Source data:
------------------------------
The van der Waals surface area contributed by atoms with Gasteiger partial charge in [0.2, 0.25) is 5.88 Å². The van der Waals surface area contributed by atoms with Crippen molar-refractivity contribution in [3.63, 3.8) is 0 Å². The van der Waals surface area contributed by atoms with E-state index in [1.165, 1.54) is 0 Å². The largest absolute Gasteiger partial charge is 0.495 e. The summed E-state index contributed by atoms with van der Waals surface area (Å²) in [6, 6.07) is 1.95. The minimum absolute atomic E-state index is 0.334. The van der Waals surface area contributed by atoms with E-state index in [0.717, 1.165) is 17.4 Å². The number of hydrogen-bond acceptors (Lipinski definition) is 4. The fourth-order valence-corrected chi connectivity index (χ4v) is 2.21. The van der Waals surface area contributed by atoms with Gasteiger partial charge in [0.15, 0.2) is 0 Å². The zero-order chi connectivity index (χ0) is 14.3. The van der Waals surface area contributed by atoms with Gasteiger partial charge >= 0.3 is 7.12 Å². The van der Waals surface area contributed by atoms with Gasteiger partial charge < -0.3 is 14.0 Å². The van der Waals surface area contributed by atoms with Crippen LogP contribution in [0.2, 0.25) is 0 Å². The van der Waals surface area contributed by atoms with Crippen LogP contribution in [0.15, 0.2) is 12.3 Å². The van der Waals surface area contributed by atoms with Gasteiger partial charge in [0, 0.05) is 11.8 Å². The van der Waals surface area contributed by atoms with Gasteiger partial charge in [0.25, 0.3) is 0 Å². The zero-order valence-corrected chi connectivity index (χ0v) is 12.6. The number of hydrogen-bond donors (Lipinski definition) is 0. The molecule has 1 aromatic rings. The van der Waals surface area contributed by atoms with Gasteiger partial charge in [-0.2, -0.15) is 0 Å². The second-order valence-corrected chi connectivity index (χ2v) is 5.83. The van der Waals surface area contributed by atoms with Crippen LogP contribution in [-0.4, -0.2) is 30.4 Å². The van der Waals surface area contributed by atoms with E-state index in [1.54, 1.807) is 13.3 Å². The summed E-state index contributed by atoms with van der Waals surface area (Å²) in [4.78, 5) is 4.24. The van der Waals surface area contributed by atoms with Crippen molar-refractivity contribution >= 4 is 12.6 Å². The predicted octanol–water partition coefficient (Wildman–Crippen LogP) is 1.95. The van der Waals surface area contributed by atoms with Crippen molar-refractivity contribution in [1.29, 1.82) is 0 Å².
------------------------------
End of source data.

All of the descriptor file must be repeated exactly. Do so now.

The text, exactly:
The van der Waals surface area contributed by atoms with Gasteiger partial charge in [0.2, 0.25) is 5.88 Å². The van der Waals surface area contributed by atoms with Crippen molar-refractivity contribution in [3.63, 3.8) is 0 Å². The van der Waals surface area contributed by atoms with E-state index in [1.165, 1.54) is 0 Å². The largest absolute Gasteiger partial charge is 0.495 e. The summed E-state index contributed by atoms with van der Waals surface area (Å²) in [6, 6.07) is 1.95. The minimum absolute atomic E-state index is 0.334. The van der Waals surface area contributed by atoms with E-state index in [0.717, 1.165) is 17.4 Å². The number of hydrogen-bond acceptors (Lipinski definition) is 4. The fourth-order valence-corrected chi connectivity index (χ4v) is 2.21. The van der Waals surface area contributed by atoms with Gasteiger partial charge in [0.15, 0.2) is 0 Å². The zero-order chi connectivity index (χ0) is 14.3. The van der Waals surface area contributed by atoms with Gasteiger partial charge >= 0.3 is 7.12 Å². The van der Waals surface area contributed by atoms with Gasteiger partial charge < -0.3 is 14.0 Å². The van der Waals surface area contributed by atoms with Crippen LogP contribution in [0.2, 0.25) is 0 Å². The van der Waals surface area contributed by atoms with Crippen LogP contribution in [0.15, 0.2) is 12.3 Å². The van der Waals surface area contributed by atoms with Gasteiger partial charge in [0, 0.05) is 11.8 Å². The van der Waals surface area contributed by atoms with Gasteiger partial charge in [0.25, 0.3) is 0 Å². The zero-order valence-corrected chi connectivity index (χ0v) is 12.6. The number of hydrogen-bond donors (Lipinski definition) is 0. The molecule has 1 aromatic rings. The van der Waals surface area contributed by atoms with Gasteiger partial charge in [-0.2, -0.15) is 0 Å². The second-order valence-corrected chi connectivity index (χ2v) is 5.83. The van der Waals surface area contributed by atoms with Crippen LogP contribution in [-0.4, -0.2) is 30.4 Å². The van der Waals surface area contributed by atoms with E-state index in [1.54, 1.807) is 13.3 Å². The summed E-state index contributed by atoms with van der Waals surface area (Å²) in [4.78, 5) is 4.24. The van der Waals surface area contributed by atoms with Crippen molar-refractivity contribution >= 4 is 12.6 Å². The predicted octanol–water partition coefficient (Wildman–Crippen LogP) is 1.95. The van der Waals surface area contributed by atoms with Crippen molar-refractivity contribution in [1.29, 1.82) is 0 Å².